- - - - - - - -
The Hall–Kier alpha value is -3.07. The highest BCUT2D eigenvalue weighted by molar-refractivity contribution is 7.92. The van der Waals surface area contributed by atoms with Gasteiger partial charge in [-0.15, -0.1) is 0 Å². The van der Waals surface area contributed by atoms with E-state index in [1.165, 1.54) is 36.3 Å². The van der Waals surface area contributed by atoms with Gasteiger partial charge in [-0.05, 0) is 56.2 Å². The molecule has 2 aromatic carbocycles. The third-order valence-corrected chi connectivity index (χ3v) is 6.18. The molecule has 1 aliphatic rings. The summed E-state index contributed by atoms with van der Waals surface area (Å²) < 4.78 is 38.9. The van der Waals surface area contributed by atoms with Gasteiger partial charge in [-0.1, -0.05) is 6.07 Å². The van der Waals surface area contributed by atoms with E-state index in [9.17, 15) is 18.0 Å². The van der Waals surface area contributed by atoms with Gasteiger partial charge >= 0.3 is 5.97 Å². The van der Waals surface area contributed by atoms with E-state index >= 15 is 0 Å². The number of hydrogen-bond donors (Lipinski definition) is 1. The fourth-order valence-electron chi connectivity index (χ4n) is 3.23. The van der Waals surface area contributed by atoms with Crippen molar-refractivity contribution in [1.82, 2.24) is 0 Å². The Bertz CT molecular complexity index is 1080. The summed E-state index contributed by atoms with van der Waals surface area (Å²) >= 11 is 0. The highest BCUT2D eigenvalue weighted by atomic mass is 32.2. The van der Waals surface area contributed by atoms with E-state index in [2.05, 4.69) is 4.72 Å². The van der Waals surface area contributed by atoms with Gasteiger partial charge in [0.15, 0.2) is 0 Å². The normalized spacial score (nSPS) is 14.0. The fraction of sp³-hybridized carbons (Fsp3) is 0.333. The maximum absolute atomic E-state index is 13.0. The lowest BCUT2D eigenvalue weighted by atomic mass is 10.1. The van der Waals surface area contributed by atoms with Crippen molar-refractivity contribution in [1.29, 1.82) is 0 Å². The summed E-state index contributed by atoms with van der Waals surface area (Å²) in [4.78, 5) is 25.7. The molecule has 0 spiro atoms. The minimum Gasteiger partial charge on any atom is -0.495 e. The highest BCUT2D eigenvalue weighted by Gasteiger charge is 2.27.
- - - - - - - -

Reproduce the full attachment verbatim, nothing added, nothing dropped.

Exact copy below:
The Hall–Kier alpha value is -3.07. The highest BCUT2D eigenvalue weighted by molar-refractivity contribution is 7.92. The van der Waals surface area contributed by atoms with Gasteiger partial charge in [-0.15, -0.1) is 0 Å². The van der Waals surface area contributed by atoms with E-state index in [1.165, 1.54) is 36.3 Å². The van der Waals surface area contributed by atoms with Gasteiger partial charge in [-0.05, 0) is 56.2 Å². The molecule has 2 aromatic carbocycles. The third-order valence-corrected chi connectivity index (χ3v) is 6.18. The molecule has 1 aliphatic rings. The summed E-state index contributed by atoms with van der Waals surface area (Å²) < 4.78 is 38.9. The van der Waals surface area contributed by atoms with Gasteiger partial charge in [-0.1, -0.05) is 6.07 Å². The van der Waals surface area contributed by atoms with E-state index in [9.17, 15) is 18.0 Å². The van der Waals surface area contributed by atoms with Gasteiger partial charge >= 0.3 is 5.97 Å². The van der Waals surface area contributed by atoms with E-state index >= 15 is 0 Å². The number of hydrogen-bond donors (Lipinski definition) is 1. The fourth-order valence-electron chi connectivity index (χ4n) is 3.23. The van der Waals surface area contributed by atoms with Crippen molar-refractivity contribution in [1.82, 2.24) is 0 Å². The Bertz CT molecular complexity index is 1080. The summed E-state index contributed by atoms with van der Waals surface area (Å²) >= 11 is 0. The highest BCUT2D eigenvalue weighted by atomic mass is 32.2. The van der Waals surface area contributed by atoms with E-state index in [2.05, 4.69) is 4.72 Å². The van der Waals surface area contributed by atoms with Gasteiger partial charge in [0.15, 0.2) is 0 Å². The normalized spacial score (nSPS) is 14.0. The fraction of sp³-hybridized carbons (Fsp3) is 0.333. The maximum absolute atomic E-state index is 13.0. The lowest BCUT2D eigenvalue weighted by atomic mass is 10.1. The van der Waals surface area contributed by atoms with Crippen molar-refractivity contribution in [1.29, 1.82) is 0 Å². The summed E-state index contributed by atoms with van der Waals surface area (Å²) in [4.78, 5) is 25.7. The molecule has 0 spiro atoms. The minimum Gasteiger partial charge on any atom is -0.495 e. The highest BCUT2D eigenvalue weighted by Gasteiger charge is 2.27.